This phospholipid bilayer represents the intestinal mucosa-blood barrier that a drug must cross during its en-teral absorption. Eligible drugs are those whose physicochemical properties allow permeation through the lipophilic membrane interior (yellow) or that are subject to a special carrier transport mechanism. Absorption of such drugs proceeds rapidly, because the absorbing surface is greatly enlarged due to the formation of the epithelial brush border (submicroscopic foldings of the plasmalemma). The absorbability of a drug is characterized by the absorption quotient, that is, the amount absorbed divided by the amount in the gut available for absorption.

In the respiratory tract, cilia-bearing epithelial cells are also joined on the luminal side by zonulae occludentes, so that the bronchial space and the inter-stitium are separated by a continuous phospholipid barrier.

With sublingual or buccal application, a drug encounters the non-kerati-nized, multilayered squamous epithelium of the oral mucosa. Here, the cells establish punctate contacts with each other in the form of desmosomes (not shown); however, these do not seal the intercellular clefts. Instead, the cells have the property of sequestering phos-pholipid-containing membrane fragments that assemble into layers within the extracellular space (semicircular inset, center right). In this manner, a continuous phospholipid barrier arises also inside squamous epithelia, although at an extracellular location, unlike that of intestinal epithelia. A similar barrier principle operates in the multilayered keratinized squamous epithelium of the outer skin. The presence of a continuous phospholipid layer means that squamous epithelia will permit passage of lipophilic drugs only, i.e., agents capable of diffusing through phospholipid membranes, with the epithelial thickness determining the extent and speed of absorption. In addition, cutaneous absorption is impeded by the keratin layer, the stratum corneum, which is very unevenly developed in various areas of the skin.

Blood-Tissue Barriers

Drugs are transported in the blood to different tissues of the body. In order to reach their sites of action, they must leave the bloodstream. Drug permeation occurs largely in the capillary bed, where both surface area and time available for exchange are maximal (extensive vascular branching, low velocity of flow). The capillary wall forms the blood-tissue barrier. Basically, this consists of an endothelial cell layer and a basement membrane enveloping the latter (solid black line in the schematic drawings). The endothelial cells are "riveted" to each other by tight junctions or occluding zonulae (labelled Z in the electron micrograph, top left) such that no clefts, gaps, or pores remain that would permit drugs to pass unimpeded from the blood into the interstitial fluid.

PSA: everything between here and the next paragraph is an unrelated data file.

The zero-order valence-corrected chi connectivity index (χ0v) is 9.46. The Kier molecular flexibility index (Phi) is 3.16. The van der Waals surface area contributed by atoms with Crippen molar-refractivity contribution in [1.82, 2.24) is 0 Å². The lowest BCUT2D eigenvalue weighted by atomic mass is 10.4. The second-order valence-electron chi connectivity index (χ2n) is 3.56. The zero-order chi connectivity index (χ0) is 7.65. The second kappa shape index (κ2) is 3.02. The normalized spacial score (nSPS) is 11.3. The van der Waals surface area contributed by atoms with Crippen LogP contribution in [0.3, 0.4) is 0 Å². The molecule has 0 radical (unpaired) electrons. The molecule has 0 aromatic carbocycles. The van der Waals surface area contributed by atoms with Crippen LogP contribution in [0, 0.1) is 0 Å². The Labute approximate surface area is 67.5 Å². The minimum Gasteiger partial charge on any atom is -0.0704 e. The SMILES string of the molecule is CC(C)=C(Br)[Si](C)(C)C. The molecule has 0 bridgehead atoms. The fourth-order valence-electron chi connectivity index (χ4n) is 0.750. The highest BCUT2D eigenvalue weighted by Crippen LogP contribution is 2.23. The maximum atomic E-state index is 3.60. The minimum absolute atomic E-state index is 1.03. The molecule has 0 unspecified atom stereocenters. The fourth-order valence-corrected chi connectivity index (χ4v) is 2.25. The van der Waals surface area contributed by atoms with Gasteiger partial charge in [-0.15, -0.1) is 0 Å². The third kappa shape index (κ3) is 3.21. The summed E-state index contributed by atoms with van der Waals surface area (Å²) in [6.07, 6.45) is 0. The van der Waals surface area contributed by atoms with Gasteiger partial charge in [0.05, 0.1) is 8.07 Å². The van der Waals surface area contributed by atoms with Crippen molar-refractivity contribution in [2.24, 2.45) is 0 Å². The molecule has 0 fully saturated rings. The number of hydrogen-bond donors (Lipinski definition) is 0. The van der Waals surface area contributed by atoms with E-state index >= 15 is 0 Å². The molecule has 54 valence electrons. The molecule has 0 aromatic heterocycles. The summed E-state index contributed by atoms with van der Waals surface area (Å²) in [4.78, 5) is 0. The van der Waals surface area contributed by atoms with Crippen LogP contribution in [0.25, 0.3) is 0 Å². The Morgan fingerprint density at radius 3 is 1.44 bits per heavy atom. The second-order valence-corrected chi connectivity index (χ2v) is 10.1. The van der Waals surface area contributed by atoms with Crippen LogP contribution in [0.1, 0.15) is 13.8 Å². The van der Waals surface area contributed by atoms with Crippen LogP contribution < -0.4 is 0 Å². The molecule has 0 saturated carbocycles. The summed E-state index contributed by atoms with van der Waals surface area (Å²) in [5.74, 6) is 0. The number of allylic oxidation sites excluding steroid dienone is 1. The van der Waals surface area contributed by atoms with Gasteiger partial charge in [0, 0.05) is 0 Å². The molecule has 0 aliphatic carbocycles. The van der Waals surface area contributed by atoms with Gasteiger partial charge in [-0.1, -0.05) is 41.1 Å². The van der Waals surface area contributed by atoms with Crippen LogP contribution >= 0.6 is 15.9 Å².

The blood-tissue barrier is developed differently in the various capillary beds. Permeability to drugs of the capillary wall is determined by the structural and functional characteristics of the en-dothelial cells. In many capillary beds, e.g., those of cardiac muscle, endothelial cells are characterized by pronounced endo- and transcytotic activity, as evidenced by numerous invaginations and vesicles (arrows in the EM micrograph, top right). Transcytotic activity entails transport of fluid or macro-molecules from the blood into the inter-stitium and vice versa. Any solutes trapped in the fluid, including drugs, may traverse the blood-tissue barrier. In this form of transport, the physico-chemical properties of drugs are of little importance.

In some capillary beds (e.g., in the pancreas), endothelial cells exhibit fen-estrations. Although the cells are tightly connected by continuous junctions, they possess pores (arrows in EM micrograph, bottom right) that are closed only by diaphragms. Both the diaphragm and basement membrane can be readily penetrated by substances of low molecular weight — the majority of drugs — but less so by macromolecules, e.g., proteins such as insulin (G: insulin storage granules. Penetrability of mac-romolecules is determined by molecular size and electrical charge. Fenestrat-ed endothelia are found in the capillaries of the gut and endocrine glands.